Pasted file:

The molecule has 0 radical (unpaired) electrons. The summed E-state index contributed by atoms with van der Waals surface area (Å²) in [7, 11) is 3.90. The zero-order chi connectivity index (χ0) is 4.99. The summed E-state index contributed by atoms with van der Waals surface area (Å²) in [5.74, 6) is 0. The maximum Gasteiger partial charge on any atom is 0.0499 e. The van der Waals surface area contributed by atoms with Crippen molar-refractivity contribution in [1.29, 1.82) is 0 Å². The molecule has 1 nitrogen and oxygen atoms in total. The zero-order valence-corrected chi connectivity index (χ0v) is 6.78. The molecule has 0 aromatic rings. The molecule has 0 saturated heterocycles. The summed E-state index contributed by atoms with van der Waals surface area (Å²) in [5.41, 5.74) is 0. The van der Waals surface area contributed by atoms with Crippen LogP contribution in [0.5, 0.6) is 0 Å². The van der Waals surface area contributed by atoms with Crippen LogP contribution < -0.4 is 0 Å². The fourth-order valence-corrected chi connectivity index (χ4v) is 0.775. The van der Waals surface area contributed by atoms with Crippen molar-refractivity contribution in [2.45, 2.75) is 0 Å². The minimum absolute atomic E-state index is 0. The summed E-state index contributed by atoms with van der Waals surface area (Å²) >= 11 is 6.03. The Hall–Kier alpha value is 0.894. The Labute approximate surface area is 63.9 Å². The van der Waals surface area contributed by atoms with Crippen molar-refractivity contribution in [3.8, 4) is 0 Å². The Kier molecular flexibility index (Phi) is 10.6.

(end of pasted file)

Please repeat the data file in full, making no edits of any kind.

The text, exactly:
The molecule has 0 radical (unpaired) electrons. The summed E-state index contributed by atoms with van der Waals surface area (Å²) in [7, 11) is 3.90. The zero-order chi connectivity index (χ0) is 4.99. The summed E-state index contributed by atoms with van der Waals surface area (Å²) in [5.74, 6) is 0. The maximum Gasteiger partial charge on any atom is 0.0499 e. The van der Waals surface area contributed by atoms with Crippen molar-refractivity contribution in [1.29, 1.82) is 0 Å². The molecule has 1 nitrogen and oxygen atoms in total. The zero-order valence-corrected chi connectivity index (χ0v) is 6.78. The molecule has 0 aromatic rings. The molecule has 0 saturated heterocycles. The summed E-state index contributed by atoms with van der Waals surface area (Å²) in [5.41, 5.74) is 0. The van der Waals surface area contributed by atoms with Crippen LogP contribution in [0.5, 0.6) is 0 Å². The van der Waals surface area contributed by atoms with Crippen LogP contribution < -0.4 is 0 Å². The fourth-order valence-corrected chi connectivity index (χ4v) is 0.775. The van der Waals surface area contributed by atoms with Crippen molar-refractivity contribution in [2.45, 2.75) is 0 Å². The minimum absolute atomic E-state index is 0. The summed E-state index contributed by atoms with van der Waals surface area (Å²) >= 11 is 6.03. The Hall–Kier alpha value is 0.894. The Labute approximate surface area is 63.9 Å². The van der Waals surface area contributed by atoms with Crippen molar-refractivity contribution in [3.8, 4) is 0 Å². The Kier molecular flexibility index (Phi) is 10.6.